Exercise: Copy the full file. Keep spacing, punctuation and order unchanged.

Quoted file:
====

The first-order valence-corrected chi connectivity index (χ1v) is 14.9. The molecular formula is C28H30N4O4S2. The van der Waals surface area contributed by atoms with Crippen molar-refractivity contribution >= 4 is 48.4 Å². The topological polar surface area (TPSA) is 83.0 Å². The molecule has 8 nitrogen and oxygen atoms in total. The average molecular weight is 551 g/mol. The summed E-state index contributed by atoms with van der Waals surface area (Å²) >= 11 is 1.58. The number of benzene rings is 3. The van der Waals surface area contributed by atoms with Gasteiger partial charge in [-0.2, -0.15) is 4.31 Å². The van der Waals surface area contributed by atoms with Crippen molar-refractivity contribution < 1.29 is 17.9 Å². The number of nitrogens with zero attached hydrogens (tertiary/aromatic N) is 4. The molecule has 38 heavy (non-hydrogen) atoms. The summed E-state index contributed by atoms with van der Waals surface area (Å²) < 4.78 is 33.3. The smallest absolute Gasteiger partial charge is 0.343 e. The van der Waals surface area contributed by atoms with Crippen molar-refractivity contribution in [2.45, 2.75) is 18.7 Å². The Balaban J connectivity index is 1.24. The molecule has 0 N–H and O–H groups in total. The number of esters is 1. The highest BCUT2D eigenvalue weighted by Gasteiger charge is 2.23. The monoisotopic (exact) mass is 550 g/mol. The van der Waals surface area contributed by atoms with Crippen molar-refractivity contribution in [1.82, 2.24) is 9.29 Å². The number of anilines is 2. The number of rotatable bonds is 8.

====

The first-order valence-corrected chi connectivity index (χ1v) is 14.9. The molecular formula is C28H30N4O4S2. The van der Waals surface area contributed by atoms with Crippen molar-refractivity contribution >= 4 is 48.4 Å². The topological polar surface area (TPSA) is 83.0 Å². The molecule has 8 nitrogen and oxygen atoms in total. The average molecular weight is 551 g/mol. The summed E-state index contributed by atoms with van der Waals surface area (Å²) >= 11 is 1.58. The number of benzene rings is 3. The van der Waals surface area contributed by atoms with Gasteiger partial charge in [-0.2, -0.15) is 4.31 Å². The van der Waals surface area contributed by atoms with Crippen molar-refractivity contribution < 1.29 is 17.9 Å². The number of nitrogens with zero attached hydrogens (tertiary/aromatic N) is 4. The molecule has 38 heavy (non-hydrogen) atoms. The summed E-state index contributed by atoms with van der Waals surface area (Å²) < 4.78 is 33.3. The smallest absolute Gasteiger partial charge is 0.343 e. The van der Waals surface area contributed by atoms with Crippen molar-refractivity contribution in [2.45, 2.75) is 18.7 Å². The Balaban J connectivity index is 1.24. The molecule has 0 N–H and O–H groups in total. The number of esters is 1. The highest BCUT2D eigenvalue weighted by Gasteiger charge is 2.23. The monoisotopic (exact) mass is 550 g/mol. The van der Waals surface area contributed by atoms with Crippen molar-refractivity contribution in [1.82, 2.24) is 9.29 Å². The number of anilines is 2. The number of rotatable bonds is 8.